2. Sound (binaural beats) – The Monroe Institute, in Faber, VA, has developed a process called Hemi-sync, a 4 vibrations per second difference tone (104 – 100 = 4) that represents the brain’s predominant frequency at the moment of becoming lucid in the dream state.

The use of sound as a dream trigger is found in many ancient meditation techniques used by yogis (chanting OM, listening to bell tones, etc.).

What to Expect – the Anatomy of a Lucid Dream

  1. Vibrational stage – this stage occurs only when you project from a semi-waking state. The body must be very relaxed and just on the edge of REM sleep. You will literally feel some sort of energy, buzzing humming, roaring sounds, occasional numbness (sleep paralysis, which is harmless and intended to keep the physical body from participating in dream activities). The vibrations and sound are not physical events, but an altered awareness of our higher-frequency form/body as it projects from or moves out of phase with, our physical body.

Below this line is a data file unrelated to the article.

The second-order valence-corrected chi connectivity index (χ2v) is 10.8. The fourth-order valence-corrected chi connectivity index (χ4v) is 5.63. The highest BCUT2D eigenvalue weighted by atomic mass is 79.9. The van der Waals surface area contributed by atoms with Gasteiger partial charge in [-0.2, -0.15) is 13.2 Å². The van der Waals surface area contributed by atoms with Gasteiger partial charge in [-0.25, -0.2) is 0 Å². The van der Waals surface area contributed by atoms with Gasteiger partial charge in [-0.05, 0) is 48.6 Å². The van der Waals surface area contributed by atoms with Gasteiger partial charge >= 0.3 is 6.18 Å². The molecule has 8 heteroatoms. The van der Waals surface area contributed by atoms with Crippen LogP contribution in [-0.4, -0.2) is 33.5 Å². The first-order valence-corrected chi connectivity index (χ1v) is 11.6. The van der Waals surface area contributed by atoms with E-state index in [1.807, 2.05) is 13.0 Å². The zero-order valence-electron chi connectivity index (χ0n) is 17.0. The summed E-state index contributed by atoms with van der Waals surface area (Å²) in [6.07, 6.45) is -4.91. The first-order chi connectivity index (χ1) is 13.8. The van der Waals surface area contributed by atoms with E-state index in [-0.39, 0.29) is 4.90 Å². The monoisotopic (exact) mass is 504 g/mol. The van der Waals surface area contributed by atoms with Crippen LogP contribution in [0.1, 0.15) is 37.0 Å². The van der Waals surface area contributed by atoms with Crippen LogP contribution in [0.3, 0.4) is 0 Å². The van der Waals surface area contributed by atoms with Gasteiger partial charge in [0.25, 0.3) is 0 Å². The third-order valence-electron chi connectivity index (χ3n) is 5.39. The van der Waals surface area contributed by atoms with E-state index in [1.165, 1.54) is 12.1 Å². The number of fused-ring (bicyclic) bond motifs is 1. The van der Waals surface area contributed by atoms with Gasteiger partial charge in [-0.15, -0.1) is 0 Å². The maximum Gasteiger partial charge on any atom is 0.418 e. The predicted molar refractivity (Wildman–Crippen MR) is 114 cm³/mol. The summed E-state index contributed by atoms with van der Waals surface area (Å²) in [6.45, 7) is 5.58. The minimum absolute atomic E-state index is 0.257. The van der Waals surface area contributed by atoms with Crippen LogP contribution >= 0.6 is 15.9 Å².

2. Projection stage – you will experience some type of lifting, floating, or rolling out sensation as you “separate” or project. After projecting, all vibrations and sounds cease.
  3. Exploration Stage – this stage may also be entered directly from the sleep state, without any of the effects of the vibrational stage. Your “energy body” is a duplicate of the physical body but consists of a higher frequency form. This “body” is extremely thought-responsive. You can fly, float, hover, or instantly beam up to your destination. In more advanced stages, you may not limit your experience to a body form at all. As pure consciousness, you manipulate through your thoughts and desires.
  4. Reentry Stage – the reintegration of your “energy body” and physical body. This automatically occurs by simply thinking about it. There may be a temporary period of numbness (sleep paralysis) that quickly wears off. Or you may just lapse back into a sleep state.

Steps to a Successful Lucid Dream!

  1. Remain mentally and emotionally calm.